How to Avoid Getting Caught in a Rip Current

Heading to the Beach?

Sun and Sand are fun, waves are amusing, and rip currents are deadly.

Rips are fast-moving currents of water that can pull even the strongest swimmer away from the shore. According to the USLA, rip currents account for at least 100 deaths each year at U.S. surf beaches.

The warning signs and other educational materials and activities, including National Weather Service surf zone forecasts are part of the decade-long “Break the Grip of the Rip” public awareness campaign by USLA and the National Oceanic and Atmospheric Administration (NOAA).

  • Check water conditions before going in by looking at the local beach forecast before you leave for the beach and talking to the lifeguard at the beach.
  • Only swim at a beach with lifeguards. The chances of drowning at a beach with lifeguards are 1 in 18 million (U.S. Lifesaving Association).
  • Don't assume! Great weather for the beach does not always mean it's safe to swim or even play in the shallows. Rip currents often form on calm, sunny days.
  • Learn how to spot a rip current. The Break the Grip of the Rip free online training will help you learn how to spot a rip current.
  • Rip currents aren't the only deadly beach hazard. Learn more about dangerous waves and other hazards and why you should never to turn your back on the ocean.

Nine Dangers at the Beach – Rip Currents | Shorebreak | Lightning | Tsunamis | Sharks | Jellyfish | Heat and Sunburn | Harmful Algal Blooms | Water Quality

The signs are illustrations designed to instruct people how to escape from a rip current if they become trapped in one, and show the rip from a bird’s-eye view rather than the perspective of someone on the beach.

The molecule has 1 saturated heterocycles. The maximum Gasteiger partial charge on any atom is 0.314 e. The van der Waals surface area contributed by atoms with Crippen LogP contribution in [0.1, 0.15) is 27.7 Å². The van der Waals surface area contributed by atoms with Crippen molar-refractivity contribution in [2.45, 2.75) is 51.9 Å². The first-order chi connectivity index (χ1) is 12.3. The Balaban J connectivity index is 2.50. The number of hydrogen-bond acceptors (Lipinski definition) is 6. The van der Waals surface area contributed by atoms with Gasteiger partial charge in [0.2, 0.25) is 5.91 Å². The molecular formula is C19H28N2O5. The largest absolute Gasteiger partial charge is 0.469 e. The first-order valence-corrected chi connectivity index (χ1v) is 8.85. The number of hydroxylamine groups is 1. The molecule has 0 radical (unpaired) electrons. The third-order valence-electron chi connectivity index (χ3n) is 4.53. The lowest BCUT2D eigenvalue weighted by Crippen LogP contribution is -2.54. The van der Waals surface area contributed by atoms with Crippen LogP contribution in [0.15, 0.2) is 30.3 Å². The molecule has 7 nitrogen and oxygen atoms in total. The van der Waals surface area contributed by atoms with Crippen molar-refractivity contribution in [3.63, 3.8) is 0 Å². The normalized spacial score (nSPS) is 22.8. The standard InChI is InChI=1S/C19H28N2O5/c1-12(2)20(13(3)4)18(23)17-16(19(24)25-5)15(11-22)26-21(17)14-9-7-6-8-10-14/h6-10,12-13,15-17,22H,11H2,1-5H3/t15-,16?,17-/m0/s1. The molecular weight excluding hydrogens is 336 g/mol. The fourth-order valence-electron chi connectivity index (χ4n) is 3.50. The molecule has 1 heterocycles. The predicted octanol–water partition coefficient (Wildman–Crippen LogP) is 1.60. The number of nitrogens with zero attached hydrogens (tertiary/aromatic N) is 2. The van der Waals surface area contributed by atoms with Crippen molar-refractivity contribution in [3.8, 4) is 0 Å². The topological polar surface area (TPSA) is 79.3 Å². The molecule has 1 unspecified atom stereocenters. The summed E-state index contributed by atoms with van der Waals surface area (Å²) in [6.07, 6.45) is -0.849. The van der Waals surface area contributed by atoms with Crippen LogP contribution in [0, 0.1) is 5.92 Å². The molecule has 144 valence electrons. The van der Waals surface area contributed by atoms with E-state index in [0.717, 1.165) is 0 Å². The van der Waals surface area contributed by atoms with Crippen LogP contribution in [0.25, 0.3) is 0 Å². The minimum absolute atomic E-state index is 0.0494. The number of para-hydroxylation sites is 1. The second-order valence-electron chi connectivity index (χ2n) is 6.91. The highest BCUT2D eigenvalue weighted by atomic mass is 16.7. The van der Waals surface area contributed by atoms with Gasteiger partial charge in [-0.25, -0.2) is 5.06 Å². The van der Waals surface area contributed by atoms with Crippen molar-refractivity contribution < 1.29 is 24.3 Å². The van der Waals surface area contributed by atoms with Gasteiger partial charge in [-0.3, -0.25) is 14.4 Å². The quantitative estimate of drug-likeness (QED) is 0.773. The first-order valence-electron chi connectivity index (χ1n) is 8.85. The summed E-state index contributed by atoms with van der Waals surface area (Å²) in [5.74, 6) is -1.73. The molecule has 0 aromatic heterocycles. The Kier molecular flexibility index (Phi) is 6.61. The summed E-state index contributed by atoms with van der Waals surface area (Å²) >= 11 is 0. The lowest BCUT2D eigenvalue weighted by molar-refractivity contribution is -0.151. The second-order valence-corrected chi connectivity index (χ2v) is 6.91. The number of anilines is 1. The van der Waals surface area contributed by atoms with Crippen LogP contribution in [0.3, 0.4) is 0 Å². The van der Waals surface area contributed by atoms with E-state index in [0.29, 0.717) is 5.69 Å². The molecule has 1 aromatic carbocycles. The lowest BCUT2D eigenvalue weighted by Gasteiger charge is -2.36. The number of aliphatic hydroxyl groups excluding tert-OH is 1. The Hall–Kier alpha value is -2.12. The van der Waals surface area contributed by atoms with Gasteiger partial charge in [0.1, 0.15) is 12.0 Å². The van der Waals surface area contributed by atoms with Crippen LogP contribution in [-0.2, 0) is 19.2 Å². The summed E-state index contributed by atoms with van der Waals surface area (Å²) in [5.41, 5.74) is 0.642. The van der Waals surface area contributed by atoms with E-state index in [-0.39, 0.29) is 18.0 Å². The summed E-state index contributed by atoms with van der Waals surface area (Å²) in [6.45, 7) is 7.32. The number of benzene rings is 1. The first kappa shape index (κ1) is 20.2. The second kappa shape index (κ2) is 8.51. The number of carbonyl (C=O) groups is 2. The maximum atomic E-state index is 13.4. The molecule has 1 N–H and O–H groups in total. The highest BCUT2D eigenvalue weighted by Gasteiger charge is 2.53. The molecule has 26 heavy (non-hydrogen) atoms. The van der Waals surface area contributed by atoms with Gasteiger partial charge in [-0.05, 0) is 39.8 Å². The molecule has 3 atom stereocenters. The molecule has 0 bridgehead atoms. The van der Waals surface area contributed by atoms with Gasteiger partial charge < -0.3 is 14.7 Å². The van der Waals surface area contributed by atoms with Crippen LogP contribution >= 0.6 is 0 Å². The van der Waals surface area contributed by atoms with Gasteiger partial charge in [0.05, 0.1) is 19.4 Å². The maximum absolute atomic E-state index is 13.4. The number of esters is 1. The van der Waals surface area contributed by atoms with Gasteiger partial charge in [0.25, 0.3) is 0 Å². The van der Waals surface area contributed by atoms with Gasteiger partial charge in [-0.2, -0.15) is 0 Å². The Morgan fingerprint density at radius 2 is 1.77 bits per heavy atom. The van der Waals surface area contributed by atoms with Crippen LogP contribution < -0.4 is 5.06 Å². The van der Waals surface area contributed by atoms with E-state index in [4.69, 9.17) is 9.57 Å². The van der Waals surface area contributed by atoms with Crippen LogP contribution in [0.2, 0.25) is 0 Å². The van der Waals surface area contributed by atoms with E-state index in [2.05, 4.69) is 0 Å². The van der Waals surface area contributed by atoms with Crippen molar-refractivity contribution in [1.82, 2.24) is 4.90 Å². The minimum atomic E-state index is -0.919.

What are scientists doing to keep swimmers safer? Find out in this video: Predict the Rip:

Rip-Vid

Texas A&M has put a lot of thought into saving lives from rips. You can help their efforts by participating in their new Sea Grant online survey about rip currents. Your help could someday save a life. The survey is available here.

Rip Currents Claim At Least 100 Lives Each Year Rip Currents Claim At Least 100 Lives Each Year

The survey is designed to determine the public’s knowledge about rip currents and the effectiveness of the current warning signs in use at surf beaches around the country. It was developed by Chris Houser of Texas A&M University and Rob Brander of the University of New South Wales with support from the Texas Sea Grant College Program.

Rip currents can occur at any beach with breaking waves, including the Great Lakes, and most often form at low spots or breaks in sandbars and near structures like piers, jetties and groins. According to the U.S. Lifesaving Association (USLA), more than 80 percent of the surf beach rescues performed by lifeguards each year involve rip currents.

They are not always easy to identify, but signs of rip currents include a break in the pattern of incoming waves; a channel of churning, choppy water; an area with a noticeably different water color; and a line of foam, seaweed or debris moving steadily seaward.

“The results of this survey will be used to determine whether our current efforts are visible, memorable and can be understood by beach users, or whether we need to rethink how to warn beach users of the rip danger before they enter the water. We hope that this information will help reduce the number of fatalities involving rip currents,” said Houser, associate professor of geography and associate dean for undergraduate affairs in Texas A&M’s College of Geosciences.

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